The wind energy industry in Illinois is projected to generate $1.9 billion in economic benefits for the state over the next 25 years

The wind energy industry in Illinois is projected to generate $1.9 billion in economic benefits for the state over the next 25 years, according to an economic impact study of wind energy development conducted by Illinois State University’s Center for Renewable Energy

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“Wind energy in Illinois not only provides clean, renewable energy for the state’s energy needs, but also provides tremendous economic development benefits,” says David Loomis, director of the Center for Renewable Energy and an associate professor of economics at Illinois State University.

The study examined the direct and indirect economic benefits, including jobs, tax revenues and payments to landowners, from the 17 major wind development projects that are online around the state. Those wind farms currently generate a total of 1,118 MW of electricity.

The study found that the wind energy projects created 6,019 full-time equivalent jobs during construction periods, with a total payroll of over $306 million. They also support 292 permanent jobs in rural Illinois areas, with a total annual payroll of over $15 million.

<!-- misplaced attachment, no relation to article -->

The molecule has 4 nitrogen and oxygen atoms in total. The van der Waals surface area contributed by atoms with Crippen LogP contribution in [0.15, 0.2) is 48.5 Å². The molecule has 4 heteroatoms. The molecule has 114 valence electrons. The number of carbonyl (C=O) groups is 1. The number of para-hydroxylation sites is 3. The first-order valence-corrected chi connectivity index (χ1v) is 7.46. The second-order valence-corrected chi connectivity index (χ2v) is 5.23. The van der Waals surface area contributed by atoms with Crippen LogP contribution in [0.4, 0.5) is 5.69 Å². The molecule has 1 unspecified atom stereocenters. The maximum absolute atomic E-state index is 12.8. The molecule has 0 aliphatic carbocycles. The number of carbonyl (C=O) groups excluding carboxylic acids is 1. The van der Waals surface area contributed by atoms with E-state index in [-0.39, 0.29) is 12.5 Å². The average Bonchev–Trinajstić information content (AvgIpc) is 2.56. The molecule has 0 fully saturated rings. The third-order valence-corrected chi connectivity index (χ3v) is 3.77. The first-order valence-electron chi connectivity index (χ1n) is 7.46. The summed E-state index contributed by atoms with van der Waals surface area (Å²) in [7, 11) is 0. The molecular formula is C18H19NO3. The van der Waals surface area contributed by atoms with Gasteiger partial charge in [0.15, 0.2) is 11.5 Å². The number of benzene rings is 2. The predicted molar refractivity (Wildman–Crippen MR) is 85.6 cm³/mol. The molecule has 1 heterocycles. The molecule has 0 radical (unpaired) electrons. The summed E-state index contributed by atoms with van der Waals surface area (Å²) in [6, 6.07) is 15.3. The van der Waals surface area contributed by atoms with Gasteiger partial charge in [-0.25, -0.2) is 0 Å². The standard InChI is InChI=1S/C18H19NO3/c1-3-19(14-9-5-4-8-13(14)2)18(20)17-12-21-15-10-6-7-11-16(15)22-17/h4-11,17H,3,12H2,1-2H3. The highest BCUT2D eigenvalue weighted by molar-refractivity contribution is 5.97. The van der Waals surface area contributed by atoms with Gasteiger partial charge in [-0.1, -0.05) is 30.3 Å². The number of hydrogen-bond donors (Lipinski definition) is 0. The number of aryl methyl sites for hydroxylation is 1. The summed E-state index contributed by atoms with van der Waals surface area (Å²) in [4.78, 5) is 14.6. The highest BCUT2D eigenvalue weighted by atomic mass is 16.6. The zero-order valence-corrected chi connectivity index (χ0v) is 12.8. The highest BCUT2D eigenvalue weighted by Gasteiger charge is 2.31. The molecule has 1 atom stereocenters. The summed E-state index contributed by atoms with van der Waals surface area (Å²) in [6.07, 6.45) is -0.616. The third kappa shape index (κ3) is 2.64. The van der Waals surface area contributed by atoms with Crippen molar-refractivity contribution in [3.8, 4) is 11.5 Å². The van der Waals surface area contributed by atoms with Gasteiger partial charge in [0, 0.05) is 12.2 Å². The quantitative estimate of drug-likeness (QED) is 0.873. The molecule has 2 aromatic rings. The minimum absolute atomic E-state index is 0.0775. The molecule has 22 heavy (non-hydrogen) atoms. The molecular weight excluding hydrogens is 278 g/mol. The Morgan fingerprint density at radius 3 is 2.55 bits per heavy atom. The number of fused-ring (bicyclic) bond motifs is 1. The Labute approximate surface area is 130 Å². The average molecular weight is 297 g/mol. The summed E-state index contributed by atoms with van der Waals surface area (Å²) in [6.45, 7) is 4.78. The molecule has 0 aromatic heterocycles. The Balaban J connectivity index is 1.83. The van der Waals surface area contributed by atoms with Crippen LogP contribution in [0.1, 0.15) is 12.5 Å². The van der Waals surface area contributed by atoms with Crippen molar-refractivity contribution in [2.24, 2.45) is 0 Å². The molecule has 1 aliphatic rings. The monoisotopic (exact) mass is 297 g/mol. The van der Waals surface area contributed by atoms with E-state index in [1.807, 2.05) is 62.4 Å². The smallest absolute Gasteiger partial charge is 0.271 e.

Research for the study was funded by a grant from the Illinois Department of Commerce and Economic Opportunity.Research for the study was funded by a grant from the Illinois Department of Commerce and Economic Opportunity.

Wind energy projects benefit local economies by generating $11.4 million in annual property taxes and $4.36 million per year in extra income for Illinois landowners who lease their land to wind farm developers, according to the study. In total, wind energy will generate an economic benefit of $1.9 billion over the life of the projects.

For more information, visit renewableenergy.ilstu.edu.

SOURCE: Center for Renewable Energy

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1 COMMENT

  1. Because some renewables are fairly new to the mainstream energy scene, the reliability of devices is often questioned. We do know that wind turbines and solar systems generally have a life of about 20-25 years. Many last longer. Some solar thermal systems out there have been in place for over 30 years.

    But there is one renewable energy that has a long history: Hydropower